The relation between solubility and #K_(sp)# is not a fixed one, but depends on the particular solid. Here's why

If the solid is of form #AX#, it will dissolve, producing one cation #A^+# and one anion #X^-#.

#AX(s) rightleftharpoons A^+ + X^-#

and the #K_(sp)# expression is #K_(sp)=[A^+][X^-]#

If you let #x# be the solubility, you can show that the ion concentrations will both be equal to #x#, and the #K_(sp)# expression is given by #x^2#.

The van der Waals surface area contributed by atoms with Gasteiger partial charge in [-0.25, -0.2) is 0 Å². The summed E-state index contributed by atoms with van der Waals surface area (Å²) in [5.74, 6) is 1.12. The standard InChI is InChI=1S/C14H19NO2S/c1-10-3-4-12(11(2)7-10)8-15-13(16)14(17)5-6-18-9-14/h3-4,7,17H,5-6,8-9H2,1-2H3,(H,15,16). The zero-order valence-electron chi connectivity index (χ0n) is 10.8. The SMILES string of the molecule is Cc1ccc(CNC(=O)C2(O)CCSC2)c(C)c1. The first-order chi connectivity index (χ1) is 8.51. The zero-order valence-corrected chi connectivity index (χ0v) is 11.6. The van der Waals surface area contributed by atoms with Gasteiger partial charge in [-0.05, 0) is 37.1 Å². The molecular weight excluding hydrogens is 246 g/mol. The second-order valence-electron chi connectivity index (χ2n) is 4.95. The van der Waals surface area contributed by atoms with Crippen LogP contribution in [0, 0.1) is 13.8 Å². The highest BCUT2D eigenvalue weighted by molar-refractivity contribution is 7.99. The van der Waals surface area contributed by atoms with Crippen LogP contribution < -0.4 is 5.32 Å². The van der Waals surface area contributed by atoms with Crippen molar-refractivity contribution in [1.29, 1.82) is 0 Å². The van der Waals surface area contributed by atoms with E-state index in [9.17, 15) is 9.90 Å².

On the other hand, both #A_2X# and #AX_2# dissolve to form three ions, and the #K_(sp)# expression is either

#K_(sp)=[A^+]^2[X^-]# or #K_(sp)=[A^+][X^-]^2#

In either case, using the same assignment of #x# equal to the solubility, you get to the same expression, the #K_(sp)# expression is equal to #4x^3#.

Since all three solubilities are on the order of #10^(-4)#, the #K_(sp)# of AX will be on the order of #10^(-8)#, while the other two will be on the order of #10^(-12)#.

To break the tie, you look at the size of the numbers. #AX_2# at #1.20xx10^(-4)# is smaller than #1.53xx10^(-4)#, and so, will generate the smaller #K_(sp)# value.